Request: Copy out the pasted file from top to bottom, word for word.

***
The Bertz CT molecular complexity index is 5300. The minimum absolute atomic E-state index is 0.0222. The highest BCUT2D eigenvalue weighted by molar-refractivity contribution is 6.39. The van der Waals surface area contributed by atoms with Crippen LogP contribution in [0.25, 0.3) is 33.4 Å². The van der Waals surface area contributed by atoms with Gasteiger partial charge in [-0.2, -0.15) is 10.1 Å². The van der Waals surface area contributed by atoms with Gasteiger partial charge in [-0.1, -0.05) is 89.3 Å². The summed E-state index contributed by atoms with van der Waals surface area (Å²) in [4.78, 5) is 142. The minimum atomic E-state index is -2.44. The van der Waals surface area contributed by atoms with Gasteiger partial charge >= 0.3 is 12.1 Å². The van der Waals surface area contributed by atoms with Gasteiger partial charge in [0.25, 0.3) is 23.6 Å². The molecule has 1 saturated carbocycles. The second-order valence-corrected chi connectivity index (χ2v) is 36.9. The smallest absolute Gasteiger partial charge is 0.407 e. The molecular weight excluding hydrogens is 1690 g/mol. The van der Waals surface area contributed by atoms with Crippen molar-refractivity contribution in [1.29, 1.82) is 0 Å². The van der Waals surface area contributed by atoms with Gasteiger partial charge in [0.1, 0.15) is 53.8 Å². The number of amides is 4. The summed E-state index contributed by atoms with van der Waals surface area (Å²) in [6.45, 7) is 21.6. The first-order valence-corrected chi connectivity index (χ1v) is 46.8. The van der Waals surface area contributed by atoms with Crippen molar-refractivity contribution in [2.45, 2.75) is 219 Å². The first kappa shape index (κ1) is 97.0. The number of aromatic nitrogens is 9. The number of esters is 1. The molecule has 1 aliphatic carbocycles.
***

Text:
The Bertz CT molecular complexity index is 5300. The minimum absolute atomic E-state index is 0.0222. The highest BCUT2D eigenvalue weighted by molar-refractivity contribution is 6.39. The van der Waals surface area contributed by atoms with Crippen LogP contribution in [0.25, 0.3) is 33.4 Å². The van der Waals surface area contributed by atoms with Gasteiger partial charge in [-0.2, -0.15) is 10.1 Å². The van der Waals surface area contributed by atoms with Gasteiger partial charge in [-0.1, -0.05) is 89.3 Å². The summed E-state index contributed by atoms with van der Waals surface area (Å²) in [4.78, 5) is 142. The minimum atomic E-state index is -2.44. The van der Waals surface area contributed by atoms with Gasteiger partial charge >= 0.3 is 12.1 Å². The van der Waals surface area contributed by atoms with Gasteiger partial charge in [0.25, 0.3) is 23.6 Å². The molecule has 1 saturated carbocycles. The second-order valence-corrected chi connectivity index (χ2v) is 36.9. The smallest absolute Gasteiger partial charge is 0.407 e. The molecular weight excluding hydrogens is 1690 g/mol. The van der Waals surface area contributed by atoms with Crippen molar-refractivity contribution in [1.29, 1.82) is 0 Å². The van der Waals surface area contributed by atoms with Gasteiger partial charge in [0.1, 0.15) is 53.8 Å². The number of amides is 4. The summed E-state index contributed by atoms with van der Waals surface area (Å²) in [6.45, 7) is 21.6. The first-order valence-corrected chi connectivity index (χ1v) is 46.8. The van der Waals surface area contributed by atoms with Crippen molar-refractivity contribution in [2.45, 2.75) is 219 Å². The first kappa shape index (κ1) is 97.0. The number of aromatic nitrogens is 9. The number of esters is 1. The molecule has 1 aliphatic carbocycles.